All of the travelers get stopped by Collie Entragian, a supersized cop whose behavior is first odd, then threatening. Most of the residents of Desperation are already dead, murdered by Entragian.

Desperation’s plot mixes grisly details about the destruction caused by the mining industry and people’s natural stupidity with almost equally horrifying supernatural elements.

The only person who knows what how to respond to all the bad stuff is 11-year-old David Carver. He believes in praying to God and doing whatever God tells him. The adults look to David for direction.

King gets religion right: Having faith isn’t the same thing as having all the answers.

Desperation by Stephen King
Viking. ©1996. 690 p.
1996 bestseller #3; my grade: A-

©2020 Linda G. Aragoni

Silent Night (novel)

broken Christmas ornament
A St. Christopher medal would be more fitting.

Mary Higgins Clark’s Silent Night is the sort of novel that used to be called a diversion.

A doctor with leukemia comes to New York for surgery, accompanied by his wife and two sons. While he’s in the recovery room, Mrs. Dornan takes the boys to Rockefeller Center to distract them and drops her wallet.

Although the wallet contains several hundred dollars in cash, it also contains a St. Christopher medal that the boys’ grandmother told them will keep their father safe. The younger boy, Brian, 7, sees a young woman snatch the wallet and follows her.

The woman, Cally Siddons, arrives home to find her brother, Jimmie, there. He has escaped from prison, shooting a guard in the process. Hot on her heels, Brian arrives demanding his mom’s wallet.

Jimmie appropriates the money and decides to take Brian hostage. He has a stolen car waiting near Cally’s apartment and a girlfriend waiting at the Canadian border. Jimmie bundles Brian into the car and they head north into a nasty winter storm.

If, in the spirit of Christmas, you can overlook the absurdities of the plot, the story will occupy you while you wait for Santa Claus, but Silent Night will never replace A Christmas Carol.

Silent Night by Mary Higgins Clark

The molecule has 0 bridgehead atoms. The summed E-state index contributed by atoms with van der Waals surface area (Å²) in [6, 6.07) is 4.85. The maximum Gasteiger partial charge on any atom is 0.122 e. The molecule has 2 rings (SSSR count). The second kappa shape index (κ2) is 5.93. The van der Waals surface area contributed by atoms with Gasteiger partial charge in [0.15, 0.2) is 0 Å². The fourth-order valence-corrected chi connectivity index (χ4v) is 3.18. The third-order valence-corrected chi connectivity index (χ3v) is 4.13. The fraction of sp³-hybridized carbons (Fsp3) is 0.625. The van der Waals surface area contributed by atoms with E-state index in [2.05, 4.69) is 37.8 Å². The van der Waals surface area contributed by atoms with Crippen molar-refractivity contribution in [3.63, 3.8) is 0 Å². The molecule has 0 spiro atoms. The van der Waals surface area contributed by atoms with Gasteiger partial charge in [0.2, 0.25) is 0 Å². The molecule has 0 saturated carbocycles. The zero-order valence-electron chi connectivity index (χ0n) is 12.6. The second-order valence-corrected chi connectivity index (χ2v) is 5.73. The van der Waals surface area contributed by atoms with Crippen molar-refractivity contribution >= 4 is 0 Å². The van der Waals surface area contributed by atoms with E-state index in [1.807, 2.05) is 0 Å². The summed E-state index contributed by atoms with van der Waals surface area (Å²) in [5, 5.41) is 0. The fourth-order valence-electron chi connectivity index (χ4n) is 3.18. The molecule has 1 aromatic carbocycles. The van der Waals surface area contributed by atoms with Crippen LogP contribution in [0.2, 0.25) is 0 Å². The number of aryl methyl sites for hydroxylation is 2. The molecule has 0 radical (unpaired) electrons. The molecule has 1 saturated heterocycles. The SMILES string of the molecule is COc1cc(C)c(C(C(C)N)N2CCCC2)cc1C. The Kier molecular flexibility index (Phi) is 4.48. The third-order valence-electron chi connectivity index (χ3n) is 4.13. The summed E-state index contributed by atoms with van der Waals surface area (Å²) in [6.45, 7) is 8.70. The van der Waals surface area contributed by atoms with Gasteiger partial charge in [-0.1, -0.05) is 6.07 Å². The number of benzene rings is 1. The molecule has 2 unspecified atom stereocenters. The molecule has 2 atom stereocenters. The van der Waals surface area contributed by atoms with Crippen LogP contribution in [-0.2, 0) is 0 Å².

Simon and Schuster. ©1995. 154 p.
1995 bestseller #8; my grade: C+

©2020 Linda G. Aragoni

All Around the Town

bloody handprint on a curtain on open sliding doorIf you’ve watched television in the last 50 years, you’ve seen pieces of the plot of All Around the Town many times in old movies.

The plot’s container is the tale of Laurie Kenyon, a college student accused of murdering her English professor. Her fingerprints are all over his bedroom.

Laurie was kidnapped at age 4 and sexually abused for two years before the kidnappers abandoned her. When she is arrested for murder, the four personalities she developed to cope with her trauma emerge.

Laurie’s sister, a lawyer, takes on her defense, aided by a handsome, unmarried psychiatrist.

When they abducted Laurie, Bic and Opal Hawkins were tavern entertainers. Laurie’s arrest coincides Bic hitting the big time as a TV evangelist. Using their TV names, Rev. Bobby and Carla Hawkins, they pose as buyers for the Kenyon sisters’ home, which allows them to wiretap it so the reverend can get rid of Laurie if one of her personalities names him as her kidnapper.

Mary Higgins Clark mashes all these implausible elements together, sweetening the mix with even more implausible elements.

In the end, the implausibilities don’t matter. No sensible reader could care about any of these characters. They’ll be relieved at the story’s end when Laurie goes off to play golf.

All Around the Town by Mary Higgins Clark
Simon & Schuster. ©1992. 302 p.
1992 bestseller #10; my grade: C-

©2020 Linda G. Aragoni

Dolores Claiborne, the novel

Woman peers down into well as the sun goes into full eclipse above her
It’s a solar eclipse.

Dolores Claiborne is a Stephen King novel for people who think they don’t like Stephen King novels. Its horrors all have human origins and no good deed goes unpunished.

On page one, Dolores Claiborne has already been advised of her rights. Dolores is thought to have killed her wealthy employer, Vera Donovan, for whom Dolores had worked since her teens.

The rest of the novel is a transcript of what Dolores tells to  the police chief and his deputy at Little Tall Island, Maine, and their stenographer.

Dolores freely admits that she killed her husband 29 years earlier during a solar eclipse. Although most people suspected her, no one could prove she did it.

Dolores says she didn’t kill Vera, although sometimes she would have liked to. Vera was a bossy, nasty, bitchy woman. After Dolores’s husband’s death, even her children didn’t want to live at home.

Dolores put up with Vera because there were few jobs available and she was used to Vera’s habits.  Over the years, the women battled their own demons and each other, finally seeming to reach an armed truce.